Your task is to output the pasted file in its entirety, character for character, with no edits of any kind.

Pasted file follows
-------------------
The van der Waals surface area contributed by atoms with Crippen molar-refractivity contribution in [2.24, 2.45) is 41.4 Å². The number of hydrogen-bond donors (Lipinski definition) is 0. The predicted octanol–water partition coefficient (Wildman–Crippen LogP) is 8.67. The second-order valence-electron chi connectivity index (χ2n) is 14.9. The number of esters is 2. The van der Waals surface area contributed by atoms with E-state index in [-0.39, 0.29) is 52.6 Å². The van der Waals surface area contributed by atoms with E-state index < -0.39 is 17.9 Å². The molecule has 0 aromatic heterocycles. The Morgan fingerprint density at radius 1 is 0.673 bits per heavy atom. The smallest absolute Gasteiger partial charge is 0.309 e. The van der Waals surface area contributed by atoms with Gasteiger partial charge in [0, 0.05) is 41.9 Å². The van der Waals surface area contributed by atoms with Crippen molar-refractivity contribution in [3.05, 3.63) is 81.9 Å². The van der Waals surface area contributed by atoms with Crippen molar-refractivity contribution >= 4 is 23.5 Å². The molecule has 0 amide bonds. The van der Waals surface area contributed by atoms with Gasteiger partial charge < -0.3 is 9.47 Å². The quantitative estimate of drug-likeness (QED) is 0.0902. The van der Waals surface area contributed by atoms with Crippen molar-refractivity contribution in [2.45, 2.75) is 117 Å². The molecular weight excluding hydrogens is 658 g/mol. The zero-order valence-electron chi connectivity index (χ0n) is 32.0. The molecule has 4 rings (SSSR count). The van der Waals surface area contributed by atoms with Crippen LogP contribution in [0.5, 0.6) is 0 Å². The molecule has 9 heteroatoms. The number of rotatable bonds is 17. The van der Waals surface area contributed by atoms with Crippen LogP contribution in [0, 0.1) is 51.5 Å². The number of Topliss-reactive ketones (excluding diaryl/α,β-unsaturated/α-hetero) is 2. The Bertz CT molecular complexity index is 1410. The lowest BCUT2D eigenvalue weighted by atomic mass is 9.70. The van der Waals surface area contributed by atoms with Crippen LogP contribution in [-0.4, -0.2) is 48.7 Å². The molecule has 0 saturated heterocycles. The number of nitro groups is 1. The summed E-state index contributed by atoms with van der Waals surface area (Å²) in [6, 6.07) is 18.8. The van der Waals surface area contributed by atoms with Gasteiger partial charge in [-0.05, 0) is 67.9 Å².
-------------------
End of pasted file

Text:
The van der Waals surface area contributed by atoms with Crippen molar-refractivity contribution in [2.24, 2.45) is 41.4 Å². The number of hydrogen-bond donors (Lipinski definition) is 0. The predicted octanol–water partition coefficient (Wildman–Crippen LogP) is 8.67. The second-order valence-electron chi connectivity index (χ2n) is 14.9. The number of esters is 2. The van der Waals surface area contributed by atoms with E-state index in [-0.39, 0.29) is 52.6 Å². The van der Waals surface area contributed by atoms with E-state index < -0.39 is 17.9 Å². The molecule has 0 aromatic heterocycles. The Morgan fingerprint density at radius 1 is 0.673 bits per heavy atom. The smallest absolute Gasteiger partial charge is 0.309 e. The van der Waals surface area contributed by atoms with Gasteiger partial charge in [0, 0.05) is 41.9 Å². The van der Waals surface area contributed by atoms with Crippen molar-refractivity contribution in [3.05, 3.63) is 81.9 Å². The van der Waals surface area contributed by atoms with Crippen molar-refractivity contribution >= 4 is 23.5 Å². The molecule has 0 amide bonds. The van der Waals surface area contributed by atoms with Gasteiger partial charge < -0.3 is 9.47 Å². The quantitative estimate of drug-likeness (QED) is 0.0902. The van der Waals surface area contributed by atoms with Crippen molar-refractivity contribution in [2.45, 2.75) is 117 Å². The molecular weight excluding hydrogens is 658 g/mol. The zero-order valence-electron chi connectivity index (χ0n) is 32.0. The molecule has 4 rings (SSSR count). The van der Waals surface area contributed by atoms with Crippen LogP contribution in [0.5, 0.6) is 0 Å². The molecule has 9 heteroatoms. The number of rotatable bonds is 17. The van der Waals surface area contributed by atoms with Crippen LogP contribution in [0, 0.1) is 51.5 Å². The number of Topliss-reactive ketones (excluding diaryl/α,β-unsaturated/α-hetero) is 2. The Bertz CT molecular complexity index is 1410. The lowest BCUT2D eigenvalue weighted by atomic mass is 9.70. The van der Waals surface area contributed by atoms with Crippen LogP contribution in [-0.4, -0.2) is 48.7 Å². The molecule has 0 saturated heterocycles. The number of nitro groups is 1. The summed E-state index contributed by atoms with van der Waals surface area (Å²) in [6, 6.07) is 18.8. The van der Waals surface area contributed by atoms with Gasteiger partial charge in [-0.05, 0) is 67.9 Å².